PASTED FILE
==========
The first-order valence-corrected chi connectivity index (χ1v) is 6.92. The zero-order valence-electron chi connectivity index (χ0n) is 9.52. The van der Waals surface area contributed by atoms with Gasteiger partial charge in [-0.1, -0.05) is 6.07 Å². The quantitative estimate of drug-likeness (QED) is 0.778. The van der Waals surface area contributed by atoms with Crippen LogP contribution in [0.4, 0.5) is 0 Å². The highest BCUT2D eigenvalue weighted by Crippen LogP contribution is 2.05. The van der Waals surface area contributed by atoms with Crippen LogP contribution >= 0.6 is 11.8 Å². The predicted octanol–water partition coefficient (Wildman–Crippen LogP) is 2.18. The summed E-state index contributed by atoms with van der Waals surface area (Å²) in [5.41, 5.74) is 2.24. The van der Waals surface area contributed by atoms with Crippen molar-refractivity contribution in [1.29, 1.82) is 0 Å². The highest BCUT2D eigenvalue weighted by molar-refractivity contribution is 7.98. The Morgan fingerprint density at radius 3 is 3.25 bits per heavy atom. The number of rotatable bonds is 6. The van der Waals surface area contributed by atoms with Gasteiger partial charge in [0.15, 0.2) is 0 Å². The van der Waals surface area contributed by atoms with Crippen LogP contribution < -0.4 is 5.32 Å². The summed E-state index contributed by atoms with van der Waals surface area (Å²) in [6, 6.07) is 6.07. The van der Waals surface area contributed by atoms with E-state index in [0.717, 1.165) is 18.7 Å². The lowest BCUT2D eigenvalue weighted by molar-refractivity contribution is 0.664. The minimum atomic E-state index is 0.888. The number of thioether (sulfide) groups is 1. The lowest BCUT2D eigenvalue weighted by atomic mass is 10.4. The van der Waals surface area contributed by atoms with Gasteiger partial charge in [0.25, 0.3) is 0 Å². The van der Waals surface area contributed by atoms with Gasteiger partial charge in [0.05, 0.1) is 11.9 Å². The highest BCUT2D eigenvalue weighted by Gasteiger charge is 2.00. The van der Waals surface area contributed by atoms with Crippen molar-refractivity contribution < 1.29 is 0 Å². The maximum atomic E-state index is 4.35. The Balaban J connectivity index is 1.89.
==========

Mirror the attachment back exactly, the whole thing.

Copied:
The first-order valence-corrected chi connectivity index (χ1v) is 6.92. The zero-order valence-electron chi connectivity index (χ0n) is 9.52. The van der Waals surface area contributed by atoms with Gasteiger partial charge in [-0.1, -0.05) is 6.07 Å². The quantitative estimate of drug-likeness (QED) is 0.778. The van der Waals surface area contributed by atoms with Crippen LogP contribution in [0.4, 0.5) is 0 Å². The highest BCUT2D eigenvalue weighted by Crippen LogP contribution is 2.05. The van der Waals surface area contributed by atoms with Crippen LogP contribution >= 0.6 is 11.8 Å². The predicted octanol–water partition coefficient (Wildman–Crippen LogP) is 2.18. The summed E-state index contributed by atoms with van der Waals surface area (Å²) in [5.41, 5.74) is 2.24. The van der Waals surface area contributed by atoms with Crippen molar-refractivity contribution in [1.29, 1.82) is 0 Å². The highest BCUT2D eigenvalue weighted by molar-refractivity contribution is 7.98. The Morgan fingerprint density at radius 3 is 3.25 bits per heavy atom. The number of rotatable bonds is 6. The van der Waals surface area contributed by atoms with Gasteiger partial charge in [0.15, 0.2) is 0 Å². The van der Waals surface area contributed by atoms with Crippen LogP contribution < -0.4 is 5.32 Å². The summed E-state index contributed by atoms with van der Waals surface area (Å²) in [6, 6.07) is 6.07. The van der Waals surface area contributed by atoms with E-state index in [0.717, 1.165) is 18.7 Å². The lowest BCUT2D eigenvalue weighted by molar-refractivity contribution is 0.664. The minimum atomic E-state index is 0.888. The number of thioether (sulfide) groups is 1. The lowest BCUT2D eigenvalue weighted by atomic mass is 10.4. The van der Waals surface area contributed by atoms with Gasteiger partial charge in [0.25, 0.3) is 0 Å². The van der Waals surface area contributed by atoms with Gasteiger partial charge in [0.05, 0.1) is 11.9 Å². The highest BCUT2D eigenvalue weighted by Gasteiger charge is 2.00. The van der Waals surface area contributed by atoms with Crippen molar-refractivity contribution < 1.29 is 0 Å². The maximum atomic E-state index is 4.35. The Balaban J connectivity index is 1.89.